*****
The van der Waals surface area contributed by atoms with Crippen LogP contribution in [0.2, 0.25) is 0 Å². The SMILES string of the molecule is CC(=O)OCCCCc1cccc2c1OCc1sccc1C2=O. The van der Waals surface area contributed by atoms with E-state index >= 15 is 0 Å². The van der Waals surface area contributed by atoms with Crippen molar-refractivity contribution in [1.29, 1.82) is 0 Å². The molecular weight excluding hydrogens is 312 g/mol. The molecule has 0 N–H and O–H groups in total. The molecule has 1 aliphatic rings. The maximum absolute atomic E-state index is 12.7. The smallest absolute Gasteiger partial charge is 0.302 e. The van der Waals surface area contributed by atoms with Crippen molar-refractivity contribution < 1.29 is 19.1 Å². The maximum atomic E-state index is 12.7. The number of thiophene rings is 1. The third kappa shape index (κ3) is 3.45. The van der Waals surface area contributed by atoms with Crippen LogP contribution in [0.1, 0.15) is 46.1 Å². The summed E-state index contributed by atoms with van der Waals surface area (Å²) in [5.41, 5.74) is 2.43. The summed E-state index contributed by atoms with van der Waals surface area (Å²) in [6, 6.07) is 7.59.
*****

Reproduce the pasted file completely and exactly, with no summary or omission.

The van der Waals surface area contributed by atoms with Crippen LogP contribution in [0.2, 0.25) is 0 Å². The SMILES string of the molecule is CC(=O)OCCCCc1cccc2c1OCc1sccc1C2=O. The van der Waals surface area contributed by atoms with E-state index >= 15 is 0 Å². The van der Waals surface area contributed by atoms with Crippen molar-refractivity contribution in [1.29, 1.82) is 0 Å². The molecular weight excluding hydrogens is 312 g/mol. The molecule has 0 N–H and O–H groups in total. The molecule has 1 aliphatic rings. The maximum absolute atomic E-state index is 12.7. The smallest absolute Gasteiger partial charge is 0.302 e. The van der Waals surface area contributed by atoms with Crippen molar-refractivity contribution < 1.29 is 19.1 Å². The maximum atomic E-state index is 12.7. The number of thiophene rings is 1. The third kappa shape index (κ3) is 3.45. The van der Waals surface area contributed by atoms with Crippen LogP contribution in [0.1, 0.15) is 46.1 Å². The summed E-state index contributed by atoms with van der Waals surface area (Å²) in [5.41, 5.74) is 2.43. The summed E-state index contributed by atoms with van der Waals surface area (Å²) in [6, 6.07) is 7.59.